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"O, Wilt thou leave me so unsatisfied?": The Art of Wooing in "Romeo and Juliet"

Each year when I start my "Romeo and Juliet" unit with my 8th graders, I prepare myself for the shock and disbelief my students exhibit when they discover "Romeo and Juliet" are teenagers.

"She's thirteen! That's wrong!" exclaims one incredulous boy.

"How could she get married when she's thirteen? That's unbelievable," replies a girl as she twirls her belly button ring.

"Well, I guess it's hard to believe that anyone who is thirteen could fall in love..." I say. And sure enough, each year, there are a few students who challenge me on this.

"That's not true. I've been in love," a heartsick girl says.

This begins a month-long discussion on whether young teenagers can know what love means and whether the love they feel is real, or just a form of lust. There are always a variety of interpretations of the relationship between Romeo and Juliet, and within my own classes I enjoy watching the dynamics between the girls and boys as they try to figure out what is real and what is fantasy. It's an exciting moment when they connect their own new experiences with relationships to the play and start to question their own decisions and motivations.

I find that my students have trouble believing that so long ago, in Elizabethan England, kids experienced the same feelings of frustration and elation with love that they do today.

"That was soooo long ago" they exclaim.

I start off with today's world - I ask them how people fall in love, what does love mean, and how can you tell the difference between love and lust? We discuss ways people express love to each other and how we woo each other. Then I ask them to brainstorm ways that Elizabethan people might have wooed each other.

"How should I know?" one kid always asks.

Which leads me perfectly into introducing "The Mysteries of Love and Eloquence; or the Arts of Wooing and Complementing." This is a book that suggested ways for young Elizabethans to woo each other. Published in London in 1658, this text offers some fascinating Elizabethan pick-up lines.

I hand out copies of pages 20-22 from the book, and we look over the first few compliments together. (See handout 1.) The pages show lines that wooers can use to compliment and describe the beautiful body parts of the beloved. On the overhead, I model how I read and interpret the lines. Make sure to explain to students that in the text the Elizabethans used a letter that looks like an "F" for our letter "S" (which always leads to some laughs when students look at certain'll see what I mean...). It helps to point out any unusual spellings of words (although students usually figure out most of the words on their own fairly quickly). I have students look through the compliments with a partner and translate at least five of them into their own language; then I have students share them together as a class. We discuss why someone would say such things to another person, and what we would say or do today to convey the same ideas.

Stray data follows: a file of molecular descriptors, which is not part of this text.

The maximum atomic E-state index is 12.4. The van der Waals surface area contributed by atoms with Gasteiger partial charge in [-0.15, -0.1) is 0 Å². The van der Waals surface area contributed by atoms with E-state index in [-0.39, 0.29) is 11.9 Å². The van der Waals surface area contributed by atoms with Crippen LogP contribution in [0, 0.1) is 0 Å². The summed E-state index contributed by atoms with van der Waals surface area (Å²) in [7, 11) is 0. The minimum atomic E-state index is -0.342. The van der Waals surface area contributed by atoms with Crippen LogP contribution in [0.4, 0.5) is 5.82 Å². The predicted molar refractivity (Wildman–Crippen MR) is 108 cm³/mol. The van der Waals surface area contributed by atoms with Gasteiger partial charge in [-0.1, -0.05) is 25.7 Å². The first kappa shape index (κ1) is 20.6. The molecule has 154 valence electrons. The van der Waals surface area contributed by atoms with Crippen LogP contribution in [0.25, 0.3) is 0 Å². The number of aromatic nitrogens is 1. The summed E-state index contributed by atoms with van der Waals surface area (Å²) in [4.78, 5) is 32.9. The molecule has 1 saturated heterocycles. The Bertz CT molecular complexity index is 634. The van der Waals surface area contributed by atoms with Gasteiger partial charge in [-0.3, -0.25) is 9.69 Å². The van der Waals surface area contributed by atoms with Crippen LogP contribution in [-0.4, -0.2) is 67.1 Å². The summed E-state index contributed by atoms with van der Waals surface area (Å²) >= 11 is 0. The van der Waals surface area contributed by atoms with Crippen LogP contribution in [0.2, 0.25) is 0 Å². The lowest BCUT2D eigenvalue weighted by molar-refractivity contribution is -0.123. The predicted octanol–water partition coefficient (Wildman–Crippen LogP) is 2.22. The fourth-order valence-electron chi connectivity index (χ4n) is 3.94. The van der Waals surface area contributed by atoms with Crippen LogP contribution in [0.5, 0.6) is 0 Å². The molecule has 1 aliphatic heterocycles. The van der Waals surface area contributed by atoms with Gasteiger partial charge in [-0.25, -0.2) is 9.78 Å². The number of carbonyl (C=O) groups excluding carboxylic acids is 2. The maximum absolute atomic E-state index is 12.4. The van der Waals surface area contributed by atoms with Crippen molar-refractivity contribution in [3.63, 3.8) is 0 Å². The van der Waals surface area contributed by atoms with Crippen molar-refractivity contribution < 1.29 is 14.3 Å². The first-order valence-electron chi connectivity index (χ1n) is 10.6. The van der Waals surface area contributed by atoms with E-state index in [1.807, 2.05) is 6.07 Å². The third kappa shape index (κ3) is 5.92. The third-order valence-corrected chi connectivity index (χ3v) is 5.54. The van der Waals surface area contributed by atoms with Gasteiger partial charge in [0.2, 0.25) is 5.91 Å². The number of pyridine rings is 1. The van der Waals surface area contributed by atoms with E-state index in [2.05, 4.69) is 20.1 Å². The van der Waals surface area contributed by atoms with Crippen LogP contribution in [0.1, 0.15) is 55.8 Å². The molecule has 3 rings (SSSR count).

As a follow-up activity, I ask students get on their feet and practice the art of wooing. The attached handout shows you another wonderful selection from "The Mysteries of Love and Eloquence; or the Arts of Wooing and Complementing": (see Handouts 2, 3, 4 addresses of courtship between a man and a woman. I take this selection and separate the text into a dialogue between a male speaker and a female speaker. Then I cut out the lines and glue them on to cards. (A practical hint-when you are cutting up the lines to prepare for this activity, it is helpful to color code: put the male lines on 5x7 blue cards and the female lines on 5x7 yellow cards. Then when students line up, you can give one line the blue cards and the other line the yellow cards. This will save you a lot of organization agony!)

Line up two rows of students facing each other. Pass out one card to each student (one row for the male cards, the other row for the female cards). Since students have already worked with partners on translating with the previous activity, they should be fairly comfortable with the language at this point. Be sure to stress to students that it is OK if they don't know how to pronounce something or if they are not exactly sure what a word means.

Give students about 30 seconds to read the line and think about how to deliver it. (You can ask a student to model the different ways to deliver a loving line, and another student to model the different way to deliver a line of someone who is resisting the loving line.) Then, going down the line, have each student step forward and say the line to the person opposite. Don't worry about gender. Remind students that boys would have played the parts of girls in Elizabethan times anyway. Depending on the size of your class, you may need to do 2 -3 rounds of this activity.

At the end of this activity you can have an interesting discussion on how the man won the woman over in both courtships. What was the line that won her over in each one? This is a good lead in to discussing Act 2, scene 2 of "Romeo and Juliet." You can ask students to pinpoint the place when Romeo has won Juliet over and compare it to the activity you did in class.

About the Author

Rebecca Rufo teaches eighth grade humanities at the East Side Middle School (MS 114) in New York City, NY.


Handout 1
Handout 2
Handout 3
Handout 4
Teaching Shakespeare with Primary Sources

Professional Development

Quick Tips

Shakespeare "for all time": Using Primary Sources in the Present-Day Classroom
A case study by Julie Kachniasz

"O, Wilt thou leave me so unsatisfied?": The Art of Wooing in "Romeo and Juliet"
A case study by Rebecca Rufo

Primary Sources: The Window Into Shakespeare's Plays
A case study by Robert Hiles

Shakespeare and Primary Sources in the Classroom
An in-depth article by Stephen Dickey

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